Repository Posting Date:
26-Oct-2011
Date of Publication:
17-Oct-2011
Sponsors:
Sigma Theta Tau International

Full metadata record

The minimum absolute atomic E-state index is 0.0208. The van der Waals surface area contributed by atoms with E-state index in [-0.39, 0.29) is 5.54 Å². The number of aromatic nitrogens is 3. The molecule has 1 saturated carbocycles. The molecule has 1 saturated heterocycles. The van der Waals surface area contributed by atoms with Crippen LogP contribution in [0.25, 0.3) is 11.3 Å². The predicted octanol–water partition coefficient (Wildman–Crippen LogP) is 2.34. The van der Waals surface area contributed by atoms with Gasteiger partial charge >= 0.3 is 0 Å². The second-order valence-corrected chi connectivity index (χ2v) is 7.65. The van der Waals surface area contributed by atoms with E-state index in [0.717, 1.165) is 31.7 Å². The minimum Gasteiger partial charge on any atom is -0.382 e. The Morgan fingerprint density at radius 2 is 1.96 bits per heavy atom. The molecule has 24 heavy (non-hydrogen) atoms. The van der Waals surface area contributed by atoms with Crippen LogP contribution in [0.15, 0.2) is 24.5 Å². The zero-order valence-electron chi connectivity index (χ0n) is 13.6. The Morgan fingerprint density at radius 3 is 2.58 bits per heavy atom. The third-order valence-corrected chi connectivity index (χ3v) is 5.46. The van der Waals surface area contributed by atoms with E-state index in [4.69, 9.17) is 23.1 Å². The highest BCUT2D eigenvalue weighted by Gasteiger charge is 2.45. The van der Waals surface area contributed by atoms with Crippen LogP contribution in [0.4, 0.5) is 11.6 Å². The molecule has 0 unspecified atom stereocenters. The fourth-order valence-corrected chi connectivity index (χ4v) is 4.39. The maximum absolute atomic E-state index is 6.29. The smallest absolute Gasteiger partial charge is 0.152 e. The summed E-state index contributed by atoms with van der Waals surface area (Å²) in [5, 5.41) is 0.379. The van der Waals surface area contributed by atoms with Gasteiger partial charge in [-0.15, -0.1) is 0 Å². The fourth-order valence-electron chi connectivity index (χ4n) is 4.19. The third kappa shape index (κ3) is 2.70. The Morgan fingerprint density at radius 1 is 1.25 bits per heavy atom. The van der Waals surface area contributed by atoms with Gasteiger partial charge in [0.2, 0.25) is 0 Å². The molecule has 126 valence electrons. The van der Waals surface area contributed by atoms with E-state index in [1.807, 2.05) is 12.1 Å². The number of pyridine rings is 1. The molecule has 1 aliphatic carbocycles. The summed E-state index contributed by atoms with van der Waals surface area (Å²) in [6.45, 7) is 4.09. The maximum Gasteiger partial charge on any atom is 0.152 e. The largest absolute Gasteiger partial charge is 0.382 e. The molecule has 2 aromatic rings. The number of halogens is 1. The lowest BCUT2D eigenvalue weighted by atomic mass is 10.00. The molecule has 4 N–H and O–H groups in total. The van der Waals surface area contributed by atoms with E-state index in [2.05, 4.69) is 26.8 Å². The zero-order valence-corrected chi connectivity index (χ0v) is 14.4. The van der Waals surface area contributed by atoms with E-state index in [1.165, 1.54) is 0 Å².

DC FieldValue Language
dc.typePresentationen_GB
dc.titleSex Differences in Symptoms Across the Continuum of Acute Coronary Syndromesen_GB
dc.identifier.urihttp://hdl.handle.net/10755/156196-